“I wasn’t nervous (being interviewed),” Rogers said. “Not like I was in college; I didn’t like all that then, but it’s more interesting now. I think I’ve matured – at 58, a little bit,” he added with a laugh.
He and Wilson have been together 17 years and have a teenage son; she helps run his foundation and arranges his activities. “I love to watch ESPN’s ‘30 for 30’ (documentaries) and I told him, ‘It’d be great to see you in one of those, one day,’ ” she said. “We laughed then.
“It’s amazing to me (that Rogers’ popularity continues), and I think that says a lot about him as a person. Even young kids who weren’t around when he was doing his thing, they love taking pictures with him.”
The documentary brought back memories for Rogers, such as how he learned he’d won the Heisman. He was home in Duluth for Christmas break, he said, not even thinking of such a thing.
“Someone came to find me, (saying) ‘the coaches are looking for you, you’re supposed to go to New York,’ ” Rogers said, laughing. “I didn’t know. I was out on the street somewhere, and I was like, ‘What? Who?’ ”
He also remembers the USC-Georgia game, Rogers vs. Herschel Walker, and the 13-10 loss when Rogers fumbled late in the game. “That about killed me, I thought I didn’t want to play again, but we got through it,” he said. That day, he also met his estranged father, just released from prison and attending the game in Athens, Ga. – a meeting Rogers says was more distraction than memorable.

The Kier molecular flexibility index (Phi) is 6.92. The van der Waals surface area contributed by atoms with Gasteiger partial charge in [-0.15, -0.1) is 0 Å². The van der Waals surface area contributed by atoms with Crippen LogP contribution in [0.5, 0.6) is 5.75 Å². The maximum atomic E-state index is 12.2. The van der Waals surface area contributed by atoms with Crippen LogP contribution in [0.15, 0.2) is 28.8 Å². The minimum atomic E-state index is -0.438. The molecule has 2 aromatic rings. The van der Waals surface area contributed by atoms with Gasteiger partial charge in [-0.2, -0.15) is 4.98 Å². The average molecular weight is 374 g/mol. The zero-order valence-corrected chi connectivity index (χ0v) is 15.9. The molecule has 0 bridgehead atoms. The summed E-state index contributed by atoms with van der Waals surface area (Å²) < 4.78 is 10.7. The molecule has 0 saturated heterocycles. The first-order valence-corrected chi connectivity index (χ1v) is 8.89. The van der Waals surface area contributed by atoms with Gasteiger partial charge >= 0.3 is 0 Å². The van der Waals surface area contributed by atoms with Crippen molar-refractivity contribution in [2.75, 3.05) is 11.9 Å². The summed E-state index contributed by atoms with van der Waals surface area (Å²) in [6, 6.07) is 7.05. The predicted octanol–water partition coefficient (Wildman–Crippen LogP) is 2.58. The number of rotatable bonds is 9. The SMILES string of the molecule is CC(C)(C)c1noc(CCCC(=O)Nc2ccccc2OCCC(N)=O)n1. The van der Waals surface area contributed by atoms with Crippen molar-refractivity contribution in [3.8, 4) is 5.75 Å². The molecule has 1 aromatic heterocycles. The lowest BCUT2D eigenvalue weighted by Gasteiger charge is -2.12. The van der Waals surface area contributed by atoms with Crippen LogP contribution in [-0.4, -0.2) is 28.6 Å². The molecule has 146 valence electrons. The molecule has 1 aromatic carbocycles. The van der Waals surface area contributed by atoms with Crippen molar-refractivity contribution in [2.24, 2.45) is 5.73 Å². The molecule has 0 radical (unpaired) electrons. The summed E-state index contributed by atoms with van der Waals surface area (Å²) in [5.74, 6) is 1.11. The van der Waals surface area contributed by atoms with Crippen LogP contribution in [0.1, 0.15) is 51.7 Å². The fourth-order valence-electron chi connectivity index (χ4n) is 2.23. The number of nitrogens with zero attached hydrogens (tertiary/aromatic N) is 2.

Rogers was asked during the documentary about his drug use. “Those were things I had to go through, with the Saints and later,” he said. “The big thing was, I didn’t want people to think I was a bad guy. Sometimes it takes something like that to happen, to make you grow up.
“That made me grow up, I think, more than anything. It wasn’t just a mistake – it could’ve killed me – but I got through it, and I persevered.”
When Rogers and his teammates view the documentary, he says, his one regret will be that not everyone had an on-camera role in this telling of his life’s story. He’ll settle, though, for being with them that day, and sharing the experiences one more time.
“No question, (it’ll be) a fun time,” Rogers said. “A lot of it, I’ll be laughing my butt off.”
Really, what more could he want?
What: “King George,” an hourlong “SEC Storied” documentary on former USC running back George Rogers
When: It debuts on the SEC Network on Sept. 5 at 9 p.m.
Of note: It is narrated by country music star and Gamecocks fan Darius Rucker